The idea that we become introspective and may try to establish a pattern of behaviour for ourselves and others is not only natural but also what makes us human. We may discuss the friendship with mutual friends trying to establish if they know anything about how the dumper is feeling in an attempt to explain their actions. Some people probably less sensitive than me may not even reach the ‘grave-dressing stage’, and see the ebbs and flows of a relationship as a fact of life. You win some, you lose some.

It could be an option at this point to ask the dumper themselves what exactly happened, what changed so dramatically to cause the breakup? This is mostly dependent on whether you truly want to know the answer or whether it is worth admitting your own insecurities.

In my case, part of my personality and desire to form strong attachments to others makes me sometimes susceptible and sensitive to the loss of an attachment, resulting in a degree of anxiety. Perhaps the reason why Hayley moved on and made close friends with some newer colleagues is because our friendship was one more of convenience rather than any deep connection or dislike towards me. As bleak and flippant as that sounds, it does remind me that I do have some incredibly strong friendships with lasting connections and I am reminded to spend some more time fostering these.

* The name has been changed to protect their identity.



Last night I met up with some girlfriends and colleagues for evening drinks and we ended up heading to a club. Nothing unusual there for a Saturday night for most people I would assume. Except this is me, and an evening out ‘out’ on the tiles is a rarity.

It’s not that I don’t enjoy socialising, in fact I am able to hold myself rather well, but there comes a point where I feel utterly drained by the experience if it is prolonged. In situations like this I tend to exhibit the following behaviours; I drink and talk more to conceal the fact that I feel like I have to talk for talking’s sake. I then become even more anxious about my behaviour and the cycle continues until I am either stinking drunk or make the smart move and leave.

On this particular evening fortunately I did the latter.

It’s taken some years for me to feel comfortable in saying no to social activities, or having my fill and leaving when I feel full so to speak. During my teens and 20s, I largely felt like I had to be someone else; someone who was gregarious and a people pleaser.

I can’t solely blame my upbringing, but many memories of my mother involve her unbridled duty to ‘help’ everyone else (and she still does) often to the detriment of herself. I feel in some way that this was instilled into me also. Likewise, I felt like I needed to be ‘loud’ to be heard at school, home and amongst friends.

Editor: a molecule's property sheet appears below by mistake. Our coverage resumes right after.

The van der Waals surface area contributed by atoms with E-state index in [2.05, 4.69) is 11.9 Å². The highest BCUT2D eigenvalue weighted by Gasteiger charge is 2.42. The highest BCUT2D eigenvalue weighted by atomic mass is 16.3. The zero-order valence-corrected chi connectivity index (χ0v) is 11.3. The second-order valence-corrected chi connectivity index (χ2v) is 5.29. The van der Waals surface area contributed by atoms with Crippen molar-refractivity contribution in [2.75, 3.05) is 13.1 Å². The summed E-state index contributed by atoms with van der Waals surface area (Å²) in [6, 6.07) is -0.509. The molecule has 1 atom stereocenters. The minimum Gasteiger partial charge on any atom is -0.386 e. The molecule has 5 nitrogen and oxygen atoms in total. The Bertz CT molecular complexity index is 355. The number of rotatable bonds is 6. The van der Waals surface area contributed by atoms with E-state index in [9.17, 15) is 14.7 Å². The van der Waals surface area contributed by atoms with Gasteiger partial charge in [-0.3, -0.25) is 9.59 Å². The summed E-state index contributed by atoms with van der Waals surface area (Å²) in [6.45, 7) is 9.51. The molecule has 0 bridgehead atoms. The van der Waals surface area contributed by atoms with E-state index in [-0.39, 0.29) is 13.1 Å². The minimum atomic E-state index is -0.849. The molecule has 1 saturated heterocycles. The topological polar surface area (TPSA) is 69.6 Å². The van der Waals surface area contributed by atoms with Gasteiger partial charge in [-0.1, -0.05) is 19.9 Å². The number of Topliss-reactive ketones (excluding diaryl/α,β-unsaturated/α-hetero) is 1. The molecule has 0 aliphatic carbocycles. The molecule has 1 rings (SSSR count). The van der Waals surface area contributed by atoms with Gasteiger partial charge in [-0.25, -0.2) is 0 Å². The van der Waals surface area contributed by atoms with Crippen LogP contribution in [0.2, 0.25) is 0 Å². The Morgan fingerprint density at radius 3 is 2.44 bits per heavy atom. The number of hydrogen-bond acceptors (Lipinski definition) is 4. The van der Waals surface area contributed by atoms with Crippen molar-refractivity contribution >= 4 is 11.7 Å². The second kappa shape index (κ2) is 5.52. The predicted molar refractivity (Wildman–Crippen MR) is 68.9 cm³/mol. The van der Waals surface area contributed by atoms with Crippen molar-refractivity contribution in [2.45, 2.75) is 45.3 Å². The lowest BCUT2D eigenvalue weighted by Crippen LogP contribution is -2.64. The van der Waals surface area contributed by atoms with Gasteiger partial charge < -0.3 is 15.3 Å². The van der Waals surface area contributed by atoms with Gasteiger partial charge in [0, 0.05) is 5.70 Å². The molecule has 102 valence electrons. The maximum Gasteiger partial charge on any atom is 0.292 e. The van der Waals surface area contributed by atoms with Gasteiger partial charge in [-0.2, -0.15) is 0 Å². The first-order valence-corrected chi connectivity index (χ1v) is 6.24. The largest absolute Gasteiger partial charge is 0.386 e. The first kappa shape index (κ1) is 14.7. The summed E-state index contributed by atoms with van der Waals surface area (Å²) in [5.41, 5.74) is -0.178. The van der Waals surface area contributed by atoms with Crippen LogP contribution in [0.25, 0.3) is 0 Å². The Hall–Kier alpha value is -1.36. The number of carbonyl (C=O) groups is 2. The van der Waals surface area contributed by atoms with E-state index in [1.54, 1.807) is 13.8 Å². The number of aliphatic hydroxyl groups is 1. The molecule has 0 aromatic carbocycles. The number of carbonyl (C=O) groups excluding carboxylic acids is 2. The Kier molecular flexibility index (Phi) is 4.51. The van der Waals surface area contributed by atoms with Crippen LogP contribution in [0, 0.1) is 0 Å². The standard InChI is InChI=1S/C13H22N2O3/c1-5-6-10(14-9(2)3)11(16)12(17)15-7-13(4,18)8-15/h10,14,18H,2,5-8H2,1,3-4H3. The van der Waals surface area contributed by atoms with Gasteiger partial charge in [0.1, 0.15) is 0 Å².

Otherwise, what was I?

A nobody – well that was certainly how I felt.

This ‘loudness’ followed me throughout university and into my career as a teacher and lecturer, until I stopped caring as much.

I couldn’t safely say what specifically caused this change in perspective but leaving an emotionally restrictive relationship during my mid-20s certainly helped, resulting in a period of time single. I wasn’t out partying every night to get over the breakup, it was actually quite the opposite as I felt relieved, as though a weight had been lifting off my shoulders. At the same time, I think a multitude of factors caused me to reassess my own life but the breakup was the catalyst.

I have come to accept my need for downtime, my desire to unwind in a space of my own after a day at work or have time off after socialising, though I still find it conflicts with a basic human need for interaction at some level. So it was interesting the other night over a text that Daniel wrote that he was ‘holding the introvert inside’, whilst out with friends. I could totally relate!

I find it easier to remember that keeping yourself grounded (and comfortable) is like a balancing act. Sometimes the balancing part is more challenging and at other times everything seems to make perfect sense, things seem easy! But I refuse to let the anxieties run my life like they used to.


About five months ago I started dating someone new. He is unlike anyone I’ve dated before for a whole variety of reasons, but one of the main things that I have found incredibly attractive about him is that he actually listens to me.

It’s crazy! Someone who wants to hear what I have to say, and significantly, cares about it too (from my hopes and fears for the future to even some of the random crap I ramble on about).

Ok, so this all might seem a bit odd at the moment so allow me backtrack a little…

I am now in my early 30’s and have had two serious boyfriends. Although both were different in their personality, certainly appearance and mannerisms, there was one thing that joined them so to speak (apart from both dating me) and that was arrogance. They had it in bucketloads. In my previous post I highlighted this as something I (once) perceived as an attractive quality in the opposite sex. Why? Well I think it comes down to a couple of reasons: